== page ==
Oversight Committee Minutes | February 28, 2012 - Toronto, Ontario


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February 28, 2012
Toronto, On

Members present

Name Function
Mayo Moran Chair
Mitch Holash Church Representative
David Iverson Church Representative
Kerry O’Shea Claimant counsel representative
David Paterson Claimant Counsel Representative
Marielle Doyon Government of Canada Representative
Alison Molloy Government of Canada Representative
Les Carpenter Inuit Representative
Paul Favel Assembly of First Nations representative

Also present

Name Function
Randy Bennett Court counsel
Daniel Ish Chief Adjudicator
Michael Mooney Court monitor - Crawford Class Action Services
Akivah Starkman Executive Director - Indian Residential Schools Adjudication Secretariat (IRSAS or Secretariat)
John Trueman Recorder - IRSAS

Guests (present for item 1 only)

Name Function
Julian Falconer Legal Counsel, Truth and Reconciliation Commission
Kim Murray Executive Director, Truth and Reconciliation Commission
Murray Sinclair Chair, Truth and Reconciliation Commission
  1. Discussion with Truth and Reconciliation Commission

    The Honourable Justice Murray Sinclair, Chair of the Truth and Reconciliation Commission (TRC), discussed the Commission’s desire to put in place a plan of action for access to Independent Assessment Process (IAP) documents. He suggested that the TRC and the Oversight Committee put aside the question of long-term disposition of records for the time being, and focus on what kind of access could be provided to the TRC’s research and writing team for the purpose of the TRC’s report. He said that the TRC is looking for a general overview of the nature of claims and award amounts, and would like to highlight in its report some of the things that survivors have disclosed in their claims. The goal is to provide a full account of the nature of experiences in residential schools.

    Justice Sinclair said that the IAP has the bulk of Indian Residential Schools survivors’ stories of abuses that went on in the schools, and that it is virtually impossible for the Commission to ask survivors to go through the experience of telling those stories again. The Commission is concerned that if these stories are not reflected in its report, it will lack a full picture of what survivors are saying.

    The Commission has raised, and the Oversight Committee has discussed, the issue of obtaining consent from IAP claimants for their records to be transferred to the Commission. This has not been done in cases to date, and might meet with little success at this juncture. The Commission would prefer to access information from these materials on an anonymous basis, without disclosing the claimant’s identity. Justice Sinclair asked that for future hearings, the issue of giving the TRC access to the transcript be raised by the adjudicator, or discussed with the claimant after the hearing.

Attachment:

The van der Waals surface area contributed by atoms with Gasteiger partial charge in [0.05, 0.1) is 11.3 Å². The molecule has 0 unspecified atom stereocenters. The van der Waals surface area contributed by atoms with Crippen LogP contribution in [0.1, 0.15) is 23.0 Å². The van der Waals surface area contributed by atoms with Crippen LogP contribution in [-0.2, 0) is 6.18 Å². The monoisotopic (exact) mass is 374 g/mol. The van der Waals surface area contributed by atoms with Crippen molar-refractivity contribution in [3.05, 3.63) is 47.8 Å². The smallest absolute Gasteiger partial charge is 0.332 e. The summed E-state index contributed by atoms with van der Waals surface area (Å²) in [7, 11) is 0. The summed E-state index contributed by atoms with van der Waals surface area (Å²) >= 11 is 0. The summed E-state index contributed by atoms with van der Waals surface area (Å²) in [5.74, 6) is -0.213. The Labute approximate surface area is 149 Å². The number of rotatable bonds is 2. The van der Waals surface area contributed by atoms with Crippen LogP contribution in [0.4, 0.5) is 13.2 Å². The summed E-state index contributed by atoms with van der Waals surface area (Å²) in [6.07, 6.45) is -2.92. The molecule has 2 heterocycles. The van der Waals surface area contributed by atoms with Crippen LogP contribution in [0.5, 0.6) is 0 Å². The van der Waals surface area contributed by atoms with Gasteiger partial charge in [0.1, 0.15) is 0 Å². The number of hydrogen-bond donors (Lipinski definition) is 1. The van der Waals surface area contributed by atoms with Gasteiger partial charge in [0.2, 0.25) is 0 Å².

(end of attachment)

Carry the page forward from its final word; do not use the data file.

Justice Sinclair raised the TRC’s concern that the assurances given to claimants by counsel or adjudicators – assurances that often imply absolute confidentiality or secrecy – may not be compatible with the Indian Residential Schools Settlement Agreement (Settlement Agreement) or the legal environment.

    Regarding the long-term disposition of IAP records, Justice Sinclair requested that once the Oversight Committee has a sense of what its obligations and ultimate objective may be, the TRC be included in discussions about whether those records can or must be part of the TRC’s National Research Centre. However, this discussion does not need to take place today.

    Justice Sinclair introduced the Commission’s legal counsel, Julian Falconer, and explained that the TRC is bringing a request for directions on the document disclosure obligations of Canada and the churches to the courts. Justice Sinclair emphasized that the Commission does not intend to bring the issue of IAP records to the court, but hopes to work out those issues with the Oversight Committee. He did suggest, however, that if the Oversight Committee wished, the TRC could include a question about the IAP’s obligations in its request for directions.

    Justice Sinclair referenced an earlier discussion that raised the possibility that some IAP records may be destroyed. This would be, he said, a disaster for future generations of this country. If records did not exist to document the claims of survivors, it would be easy for people to deny that residential schools ever happened, and for future generations not to know about them.

    In response to questions:

    • Justice Sinclair explained that establishing a National Research Centre (NRC) is one of the TRC’s obligations, subject to available resources. The TRC has issued a call for submissions, asking institutions to demonstrate how they would be capable of establishing the NRC to house the TRC’s records and gathered statements without any funding provided by the TRC. The deadline for proposal submissions was February 16.
    • Justice Sinclair discussed the Commission’s approach to consent and confidentiality. In the historical and interim report, the TRC referenced stories they heard, and identified the speaker where they had obtained consent. Some survivors are quite proud to have their name attached. In other cases, the TRC referenced the nature of a survivor’s experience without naming the speaker. The TRC’s consent form gives claimants the option to be identified, and the TRC will respect the terms on which the statement was provided. In the context of the IAP, even if claimants are not identified, the fact that claims of abuse have been validated by adjudicators means that the TRC can piece together the collective experience of students at the schools.
    • Kim Murray explained that the Privacy Act applies to the TRC, and it is putting in place a process to review chapters of its final report as they are written to ensure they are in compliance with the Act and with the consents obtained from survivors.